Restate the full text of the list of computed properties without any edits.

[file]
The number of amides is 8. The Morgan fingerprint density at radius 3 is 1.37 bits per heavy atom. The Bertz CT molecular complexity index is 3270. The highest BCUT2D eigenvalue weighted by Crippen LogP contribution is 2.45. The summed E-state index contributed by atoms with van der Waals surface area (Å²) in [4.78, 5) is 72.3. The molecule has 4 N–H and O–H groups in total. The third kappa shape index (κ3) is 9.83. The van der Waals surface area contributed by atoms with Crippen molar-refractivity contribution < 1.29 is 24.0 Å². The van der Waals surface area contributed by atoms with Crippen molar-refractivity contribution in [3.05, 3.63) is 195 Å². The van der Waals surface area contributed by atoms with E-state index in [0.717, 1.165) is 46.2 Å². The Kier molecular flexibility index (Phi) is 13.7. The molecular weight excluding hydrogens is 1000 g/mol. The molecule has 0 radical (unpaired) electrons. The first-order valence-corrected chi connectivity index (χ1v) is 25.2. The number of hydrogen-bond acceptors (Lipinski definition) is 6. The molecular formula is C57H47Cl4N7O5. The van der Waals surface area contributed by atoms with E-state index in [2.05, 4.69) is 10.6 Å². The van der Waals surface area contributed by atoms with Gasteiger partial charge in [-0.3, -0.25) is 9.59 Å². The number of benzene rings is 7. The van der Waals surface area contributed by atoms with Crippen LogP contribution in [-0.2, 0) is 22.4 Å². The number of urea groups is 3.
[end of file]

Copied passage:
The number of amides is 8. The Morgan fingerprint density at radius 3 is 1.37 bits per heavy atom. The Bertz CT molecular complexity index is 3270. The highest BCUT2D eigenvalue weighted by Crippen LogP contribution is 2.45. The summed E-state index contributed by atoms with van der Waals surface area (Å²) in [4.78, 5) is 72.3. The molecule has 4 N–H and O–H groups in total. The third kappa shape index (κ3) is 9.83. The van der Waals surface area contributed by atoms with Crippen molar-refractivity contribution < 1.29 is 24.0 Å². The van der Waals surface area contributed by atoms with Crippen molar-refractivity contribution in [3.05, 3.63) is 195 Å². The van der Waals surface area contributed by atoms with E-state index in [0.717, 1.165) is 46.2 Å². The Kier molecular flexibility index (Phi) is 13.7. The molecular weight excluding hydrogens is 1000 g/mol. The molecule has 0 radical (unpaired) electrons. The first-order valence-corrected chi connectivity index (χ1v) is 25.2. The number of hydrogen-bond acceptors (Lipinski definition) is 6. The molecular formula is C57H47Cl4N7O5. The van der Waals surface area contributed by atoms with E-state index in [2.05, 4.69) is 10.6 Å². The van der Waals surface area contributed by atoms with Gasteiger partial charge in [-0.3, -0.25) is 9.59 Å². The number of benzene rings is 7. The van der Waals surface area contributed by atoms with Crippen LogP contribution in [-0.2, 0) is 22.4 Å². The number of urea groups is 3.